When it was announced that a movie featuring a young Han Solo was in the works, the Star Wars fanbase took to the Internet to complain, their collective outrage came on two fronts: the casing to Alden Ehrenreich as Han, the role originated and made iconic by Harrison Ford, and the very existence of this movie would ruin the mystique of the character. Much like the other non-saga Star Wars movie, Rogue One (2016), Solo (2018) had a well-documented troubled production with the original directors replaced midway through principal photography by Ron Howard.
While the movie garnered strong reviews, it underperformed at the box office – the lowest of any of the Star Wars movies, which led pundits to speculate that its poor performance was due to it being released too close to Star Wars: The Last Jedi (2017) and people were sick of Star Wars movies (and yet Marvel doesn’t seem to have this problem). Was it merely a matter of timing, its thunder stolen by superhero movie juggernauts Avengers: Infinity War (2018) and Deadpool 2 (2018) or were audiences simply not interested in a Han Solo movie that didn’t have Ford reprising the role? Ultimately, all of this is meaningless in the face of a much bigger question: is Solo any good?
We meet a young Han (Ehrenreich) struggling to survive on the dangerous streets of Corellia with his girlfriend Qi’ra (Emilia Clarke). They live by their wits, scamming and scheming a way off this dead-end planet. All Han dreams about is being the best pilot in the galaxy but he has very few options except for the Empire. He enlists in the Imperial Navy and finds that he doesn’t take orders too well and this lands him trouble. It also puts him in contact with two people who will be the important figures in his development as an outlaw – Chewbacca the Wookie (Joonas Suotamo), a prisoner of the Empire, and Tobias Beckett (Woody Harrelson), a veteran criminal who becomes a mentor to Han, schooling him on how to be an outlaw. They introduce the young man to an exciting and dangerous world populated by colorful characters, none of whom he can trust.
Director Ron Howard wastes no time jumping right into it as Han and Qi’ra try to escape local gangsters via an exciting hover vehicle chase that shows off not just his piloting skills but also his willingness to take chances and press his luck. That being said, Solo starts off a little awkwardly with Han and Qi’ra’s downtrodden street urchin beginnings coming off as Charles Dickens by way of Blade Runner (1982). It isn’t all that interesting but from a story point-of-view I understand its purpose. It establishes the unbreakable bond between them. They grew up on the streets together and learned how to survive by sheering cunning and wits. It also establishes Han’s legendary lousy negotiating skills. Perhaps the movie should’ve started in medias res with Han and Qi’ra on the run from Lady Proxima’s goons. It would’ve been a bolder move to just drop us right in it and establish Han’s formidable piloting skills. In addition, getting separated at the Imperial checkpoints is an excellent way of showing how close they are and how painful it is for them to be torn apart (Han giving Qi’ra his lucky dice is a nice touch) by the Empire. Although, the moment where we learn how Han got his surname is clumsy and unnecessary as it awkwardly references The Godfather Part II (1974). I do like how this scene ends – with Han alone and afraid, which is a scenario we rarely see him in.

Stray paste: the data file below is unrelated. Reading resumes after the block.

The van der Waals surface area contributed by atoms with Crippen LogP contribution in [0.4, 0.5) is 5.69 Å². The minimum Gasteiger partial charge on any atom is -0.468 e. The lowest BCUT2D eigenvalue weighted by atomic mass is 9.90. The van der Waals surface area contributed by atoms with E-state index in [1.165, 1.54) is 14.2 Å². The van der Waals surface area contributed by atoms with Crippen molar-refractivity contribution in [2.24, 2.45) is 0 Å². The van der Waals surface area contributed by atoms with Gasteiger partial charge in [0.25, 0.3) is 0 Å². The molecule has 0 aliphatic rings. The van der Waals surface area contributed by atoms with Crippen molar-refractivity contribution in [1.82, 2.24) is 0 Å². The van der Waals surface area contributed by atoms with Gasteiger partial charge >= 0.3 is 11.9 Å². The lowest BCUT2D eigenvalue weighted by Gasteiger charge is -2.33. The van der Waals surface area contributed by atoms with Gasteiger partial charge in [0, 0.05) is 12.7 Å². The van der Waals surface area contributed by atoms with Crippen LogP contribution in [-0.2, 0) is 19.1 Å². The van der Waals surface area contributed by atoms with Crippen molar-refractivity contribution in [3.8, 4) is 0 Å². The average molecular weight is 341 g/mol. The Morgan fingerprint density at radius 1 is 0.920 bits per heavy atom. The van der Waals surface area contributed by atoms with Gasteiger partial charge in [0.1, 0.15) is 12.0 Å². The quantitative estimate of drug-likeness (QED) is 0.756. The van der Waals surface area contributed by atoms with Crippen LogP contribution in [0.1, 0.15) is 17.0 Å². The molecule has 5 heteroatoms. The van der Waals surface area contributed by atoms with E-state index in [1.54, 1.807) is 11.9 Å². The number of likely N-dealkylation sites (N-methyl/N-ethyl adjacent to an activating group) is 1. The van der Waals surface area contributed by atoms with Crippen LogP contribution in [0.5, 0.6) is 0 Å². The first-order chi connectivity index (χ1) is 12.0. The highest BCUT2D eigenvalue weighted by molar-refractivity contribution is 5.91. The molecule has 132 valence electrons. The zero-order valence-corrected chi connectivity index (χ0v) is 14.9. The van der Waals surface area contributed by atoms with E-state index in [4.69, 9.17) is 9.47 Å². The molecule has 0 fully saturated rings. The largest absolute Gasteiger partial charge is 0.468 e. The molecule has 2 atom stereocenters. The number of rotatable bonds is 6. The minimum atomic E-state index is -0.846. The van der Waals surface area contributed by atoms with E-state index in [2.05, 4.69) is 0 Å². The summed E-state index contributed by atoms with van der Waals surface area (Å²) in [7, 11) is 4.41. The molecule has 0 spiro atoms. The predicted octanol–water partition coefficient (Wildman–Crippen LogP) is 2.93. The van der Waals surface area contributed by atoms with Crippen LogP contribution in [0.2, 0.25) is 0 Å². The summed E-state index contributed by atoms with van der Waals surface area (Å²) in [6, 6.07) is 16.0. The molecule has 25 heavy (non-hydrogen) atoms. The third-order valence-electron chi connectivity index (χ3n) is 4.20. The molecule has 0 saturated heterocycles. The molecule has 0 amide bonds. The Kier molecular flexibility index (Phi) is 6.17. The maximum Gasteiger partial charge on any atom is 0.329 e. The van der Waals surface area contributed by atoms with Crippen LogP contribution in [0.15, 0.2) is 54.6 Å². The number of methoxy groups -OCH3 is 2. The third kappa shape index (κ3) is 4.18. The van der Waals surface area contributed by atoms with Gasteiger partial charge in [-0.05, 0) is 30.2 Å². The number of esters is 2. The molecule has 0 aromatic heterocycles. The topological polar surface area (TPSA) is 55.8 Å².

Solo really gets going when we catch up with Han three years later fighting for the Empire and meets Chewie and Beckett. It is also a brief albeit fascinating look at the Empire from the P.O.V. of the foot soldier: they are cannon fodder in a dirty chaotic battlefield that Han is lucky to survive. As bonus to film buffs, there’s even a nice visual nod to Stanley Kubrick’s World War I film Paths of Glory (1957). Once free of the Empire and in the employ of Beckett, Han enters a bigger world and the movie opens up as well.
It doesn’t take long for Ehrenreich to slip effortlessly into the role and make it his own. He doesn’t really look like Ford and doesn’t try to imitate the actor either, but instead adopts a few choice mannerisms of the character. He captures Han’s swagger and smartass disregard for authority brilliantly and in a way that shows the beginnings of the man we see in Star Wars: A New Hope (1977). In Solo, Han still trusts people and has a sense of wonder, which Ehrenreich conveys quite well when he witnesses his first jump to hyperspace aboard the Millennium Falcon as he finally realizes his dream to see the galaxy. The actor is playing Han at an age that we never saw Ford play the character. It isn’t like Ehrenreich is replacing Ford but instead playing Han at a young age much like River Phoenix played a young Indiana Jones in Indiana Jones and the Last Crusade (1989).
When Han, Chewie and Beckett arrive on infamous crime boss Dryden Vos’ (Paul Bettany) “yacht,” Ehrenreich does some of his best work with low-key comedy as Han tries to follow Beckett’s advice only to quickly abandon it. He’s told to keep his eyes down and not look at anyone. For a few seconds he does and the actor’s slightly embarrassed look is amusing. This quickly gives way to a romantic vibe when he’s reunited with Qi’ra and Ehrenreich does an excellent job of showing the rush of emotions that play over Han’s face. This entire sequence shows Han clearly out of his depth and trying to convey a confident front. The humor comes from the brief moments where we get glimpses of cracks in this façade.